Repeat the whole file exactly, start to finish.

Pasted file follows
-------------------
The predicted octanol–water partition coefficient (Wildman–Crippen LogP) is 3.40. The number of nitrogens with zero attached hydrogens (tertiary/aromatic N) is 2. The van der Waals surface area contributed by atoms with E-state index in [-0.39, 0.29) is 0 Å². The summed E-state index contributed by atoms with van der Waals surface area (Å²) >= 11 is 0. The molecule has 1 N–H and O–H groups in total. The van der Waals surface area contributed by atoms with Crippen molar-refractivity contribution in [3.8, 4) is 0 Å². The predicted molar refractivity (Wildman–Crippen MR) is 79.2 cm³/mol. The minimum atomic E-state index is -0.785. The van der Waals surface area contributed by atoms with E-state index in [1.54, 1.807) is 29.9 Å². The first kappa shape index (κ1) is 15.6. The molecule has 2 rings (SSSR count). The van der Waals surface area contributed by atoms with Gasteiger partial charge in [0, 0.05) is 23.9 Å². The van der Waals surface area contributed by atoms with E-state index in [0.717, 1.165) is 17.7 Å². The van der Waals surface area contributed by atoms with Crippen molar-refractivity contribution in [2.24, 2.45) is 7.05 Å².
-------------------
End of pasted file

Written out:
The predicted octanol–water partition coefficient (Wildman–Crippen LogP) is 3.40. The number of nitrogens with zero attached hydrogens (tertiary/aromatic N) is 2. The van der Waals surface area contributed by atoms with E-state index in [-0.39, 0.29) is 0 Å². The summed E-state index contributed by atoms with van der Waals surface area (Å²) >= 11 is 0. The molecule has 1 N–H and O–H groups in total. The van der Waals surface area contributed by atoms with Crippen molar-refractivity contribution in [3.8, 4) is 0 Å². The predicted molar refractivity (Wildman–Crippen MR) is 79.2 cm³/mol. The minimum atomic E-state index is -0.785. The van der Waals surface area contributed by atoms with E-state index in [1.54, 1.807) is 29.9 Å². The first kappa shape index (κ1) is 15.6. The molecule has 2 rings (SSSR count). The van der Waals surface area contributed by atoms with Gasteiger partial charge in [0, 0.05) is 23.9 Å². The van der Waals surface area contributed by atoms with E-state index in [0.717, 1.165) is 17.7 Å². The van der Waals surface area contributed by atoms with Crippen molar-refractivity contribution in [2.24, 2.45) is 7.05 Å².